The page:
Foster Regular Communication – Both Scheduled and Impromptu

If you can’t peek around a corner or stroll down the hallway to catch up with an employee, then communication becomes the glue that holds everything together. And email alone won’t cut it – you need exposure to tone of voice and body language to fully assess and understand what your remote workers are communicating.


While scheduled communication like in-person visits, regular calls and videoconferencing will set great baseline for establishing routine information sharing, impromptu conversations are also critical to building rapport and trust. Create opportunities for asking questions, getting clarity, and discussing changes in direction.


In addition, in-person visits are important for building relationships. Depending on the remote worker’s distance from the office, face-to-face visits may only occur once or twice per year. Regardless of the frequency, these visits are a critical way to show remote workers that they are valued and not forgotten as part of the team.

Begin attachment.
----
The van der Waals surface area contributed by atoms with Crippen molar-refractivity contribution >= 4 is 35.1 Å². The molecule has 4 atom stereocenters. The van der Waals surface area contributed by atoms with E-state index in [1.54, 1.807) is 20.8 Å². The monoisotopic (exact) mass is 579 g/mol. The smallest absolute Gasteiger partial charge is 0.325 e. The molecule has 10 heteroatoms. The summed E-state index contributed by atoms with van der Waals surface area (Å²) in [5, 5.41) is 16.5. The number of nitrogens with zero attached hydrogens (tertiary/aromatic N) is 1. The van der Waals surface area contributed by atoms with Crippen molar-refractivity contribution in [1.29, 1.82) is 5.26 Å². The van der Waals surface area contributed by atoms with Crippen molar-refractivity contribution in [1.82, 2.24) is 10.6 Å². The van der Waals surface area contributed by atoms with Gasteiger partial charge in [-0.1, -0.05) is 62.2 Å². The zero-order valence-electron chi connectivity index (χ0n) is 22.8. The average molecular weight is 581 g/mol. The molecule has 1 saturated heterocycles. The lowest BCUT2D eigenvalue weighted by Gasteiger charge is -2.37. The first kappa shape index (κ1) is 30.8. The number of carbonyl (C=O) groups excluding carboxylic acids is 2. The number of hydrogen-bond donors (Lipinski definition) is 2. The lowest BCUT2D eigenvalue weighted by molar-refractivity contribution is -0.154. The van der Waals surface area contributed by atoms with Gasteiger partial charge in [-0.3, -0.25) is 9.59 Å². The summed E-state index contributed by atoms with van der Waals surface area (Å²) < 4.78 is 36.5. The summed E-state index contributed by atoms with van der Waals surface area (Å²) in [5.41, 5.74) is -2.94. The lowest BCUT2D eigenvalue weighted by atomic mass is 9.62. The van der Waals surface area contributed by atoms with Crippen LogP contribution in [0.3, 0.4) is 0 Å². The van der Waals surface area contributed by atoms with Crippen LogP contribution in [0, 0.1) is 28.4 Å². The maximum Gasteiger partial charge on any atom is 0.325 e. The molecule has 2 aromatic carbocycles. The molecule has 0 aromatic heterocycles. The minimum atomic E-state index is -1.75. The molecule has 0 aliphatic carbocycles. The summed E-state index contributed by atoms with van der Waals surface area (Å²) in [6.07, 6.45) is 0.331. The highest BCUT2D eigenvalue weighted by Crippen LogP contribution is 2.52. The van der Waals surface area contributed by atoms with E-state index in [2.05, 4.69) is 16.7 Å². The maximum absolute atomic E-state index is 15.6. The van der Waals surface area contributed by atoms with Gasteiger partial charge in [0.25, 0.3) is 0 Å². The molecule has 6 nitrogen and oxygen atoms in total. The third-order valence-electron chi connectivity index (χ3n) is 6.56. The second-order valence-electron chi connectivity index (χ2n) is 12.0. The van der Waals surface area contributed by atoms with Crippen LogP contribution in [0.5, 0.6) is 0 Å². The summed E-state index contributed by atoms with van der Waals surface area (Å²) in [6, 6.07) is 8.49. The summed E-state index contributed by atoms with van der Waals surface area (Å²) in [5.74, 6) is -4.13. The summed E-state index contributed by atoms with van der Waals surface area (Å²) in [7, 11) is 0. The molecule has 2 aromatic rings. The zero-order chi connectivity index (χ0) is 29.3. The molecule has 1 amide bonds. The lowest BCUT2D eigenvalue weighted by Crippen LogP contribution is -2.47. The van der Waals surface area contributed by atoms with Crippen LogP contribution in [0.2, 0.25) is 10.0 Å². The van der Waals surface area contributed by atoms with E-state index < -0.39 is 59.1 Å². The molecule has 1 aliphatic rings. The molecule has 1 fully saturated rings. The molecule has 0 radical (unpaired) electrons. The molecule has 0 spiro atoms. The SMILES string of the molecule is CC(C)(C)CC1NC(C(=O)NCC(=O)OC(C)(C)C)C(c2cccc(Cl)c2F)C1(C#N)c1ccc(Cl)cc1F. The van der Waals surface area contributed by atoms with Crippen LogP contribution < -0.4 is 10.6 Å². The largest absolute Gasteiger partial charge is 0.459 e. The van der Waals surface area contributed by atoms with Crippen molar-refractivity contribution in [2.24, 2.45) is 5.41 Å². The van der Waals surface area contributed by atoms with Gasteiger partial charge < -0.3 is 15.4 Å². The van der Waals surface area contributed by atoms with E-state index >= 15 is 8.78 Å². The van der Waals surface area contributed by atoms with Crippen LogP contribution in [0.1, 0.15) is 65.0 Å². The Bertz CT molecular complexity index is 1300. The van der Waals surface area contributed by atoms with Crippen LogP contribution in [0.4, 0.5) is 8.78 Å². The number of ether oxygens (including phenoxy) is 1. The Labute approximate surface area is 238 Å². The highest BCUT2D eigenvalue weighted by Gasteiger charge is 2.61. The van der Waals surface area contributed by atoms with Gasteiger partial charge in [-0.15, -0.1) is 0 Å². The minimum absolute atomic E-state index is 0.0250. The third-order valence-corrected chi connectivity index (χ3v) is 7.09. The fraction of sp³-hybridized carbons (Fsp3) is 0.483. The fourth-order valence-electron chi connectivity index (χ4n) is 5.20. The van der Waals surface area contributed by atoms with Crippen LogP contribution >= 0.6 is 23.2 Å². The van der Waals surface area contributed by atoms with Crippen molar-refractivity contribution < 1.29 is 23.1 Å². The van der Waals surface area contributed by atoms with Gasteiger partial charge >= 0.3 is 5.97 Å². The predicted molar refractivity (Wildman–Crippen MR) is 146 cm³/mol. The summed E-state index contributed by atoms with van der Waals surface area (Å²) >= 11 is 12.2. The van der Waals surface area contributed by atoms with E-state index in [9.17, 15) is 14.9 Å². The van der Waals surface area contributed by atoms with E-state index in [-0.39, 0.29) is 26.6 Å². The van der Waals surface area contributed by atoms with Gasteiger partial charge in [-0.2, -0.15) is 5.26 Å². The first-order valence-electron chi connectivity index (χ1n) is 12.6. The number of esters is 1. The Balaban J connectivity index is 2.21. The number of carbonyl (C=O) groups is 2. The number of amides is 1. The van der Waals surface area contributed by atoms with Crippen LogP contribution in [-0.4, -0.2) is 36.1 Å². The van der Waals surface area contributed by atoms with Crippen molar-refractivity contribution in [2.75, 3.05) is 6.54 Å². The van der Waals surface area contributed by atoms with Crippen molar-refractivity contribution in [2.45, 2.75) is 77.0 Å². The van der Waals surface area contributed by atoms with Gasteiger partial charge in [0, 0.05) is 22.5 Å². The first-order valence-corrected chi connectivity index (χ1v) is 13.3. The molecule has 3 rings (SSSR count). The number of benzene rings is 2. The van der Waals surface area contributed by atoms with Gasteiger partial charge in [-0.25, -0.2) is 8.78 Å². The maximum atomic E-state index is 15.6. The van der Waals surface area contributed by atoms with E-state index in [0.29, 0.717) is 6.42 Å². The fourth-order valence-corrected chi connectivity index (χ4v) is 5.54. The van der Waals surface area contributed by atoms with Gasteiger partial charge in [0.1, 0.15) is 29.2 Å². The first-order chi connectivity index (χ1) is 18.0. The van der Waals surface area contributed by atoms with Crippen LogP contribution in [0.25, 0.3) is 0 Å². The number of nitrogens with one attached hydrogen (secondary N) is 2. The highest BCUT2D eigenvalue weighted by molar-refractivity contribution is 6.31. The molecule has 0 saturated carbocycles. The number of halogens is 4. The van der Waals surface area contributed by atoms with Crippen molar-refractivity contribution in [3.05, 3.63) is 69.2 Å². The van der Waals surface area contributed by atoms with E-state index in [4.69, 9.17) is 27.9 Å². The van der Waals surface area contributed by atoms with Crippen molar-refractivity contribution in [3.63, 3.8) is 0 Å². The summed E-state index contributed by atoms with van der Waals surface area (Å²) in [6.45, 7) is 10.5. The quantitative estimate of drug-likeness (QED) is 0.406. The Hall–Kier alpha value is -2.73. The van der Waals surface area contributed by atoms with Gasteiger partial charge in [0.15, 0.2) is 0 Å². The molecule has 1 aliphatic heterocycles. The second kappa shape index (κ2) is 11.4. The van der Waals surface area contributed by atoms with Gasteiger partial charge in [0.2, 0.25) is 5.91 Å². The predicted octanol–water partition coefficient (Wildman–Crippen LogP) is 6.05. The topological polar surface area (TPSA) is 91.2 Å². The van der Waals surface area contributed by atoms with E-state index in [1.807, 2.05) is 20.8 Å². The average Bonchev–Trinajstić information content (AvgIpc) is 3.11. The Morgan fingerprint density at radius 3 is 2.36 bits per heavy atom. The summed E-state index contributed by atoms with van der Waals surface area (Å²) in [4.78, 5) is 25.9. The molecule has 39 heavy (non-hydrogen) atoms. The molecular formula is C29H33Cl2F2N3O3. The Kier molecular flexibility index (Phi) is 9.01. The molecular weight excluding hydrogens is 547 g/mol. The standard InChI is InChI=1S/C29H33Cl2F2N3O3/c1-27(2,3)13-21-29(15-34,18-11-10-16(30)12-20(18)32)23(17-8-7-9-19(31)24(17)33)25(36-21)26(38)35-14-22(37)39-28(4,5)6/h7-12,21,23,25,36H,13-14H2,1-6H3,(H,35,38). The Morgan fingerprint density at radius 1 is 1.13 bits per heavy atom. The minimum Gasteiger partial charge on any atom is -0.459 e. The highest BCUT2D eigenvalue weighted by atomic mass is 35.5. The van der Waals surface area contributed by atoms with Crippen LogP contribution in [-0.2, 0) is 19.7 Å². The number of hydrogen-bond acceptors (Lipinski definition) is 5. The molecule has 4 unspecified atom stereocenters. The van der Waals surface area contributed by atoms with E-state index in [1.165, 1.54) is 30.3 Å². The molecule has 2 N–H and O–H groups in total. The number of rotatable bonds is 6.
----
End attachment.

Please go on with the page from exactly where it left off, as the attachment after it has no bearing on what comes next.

Focus on Results

To encourage strategic productivity and engagement, performance management for remote employees should be focused on accomplishingpre-determined and agreed-upon goalsin place of observational assessments. When employees are involved in the setting their own goals, they are also more likely to be engaged to achieve results.

Use 360-Degree Feedback

360-degree feedback helps individuals understand how their work is viewed by their colleagues and others who work directly with them. Given on a regular basis, 360-degree feedback delivers more nuanced information in a more immediate and direct way than an annual review. It also offers managers a more comprehensive view of their employees’ performance.



Get the tools to help make performance management easier and more effective for all of your employees, no matter where they’re working. Click below to learn more about Quantum Workplace’s performance management platform.


Unite Your Team With Performance Motivation!





Post A Comment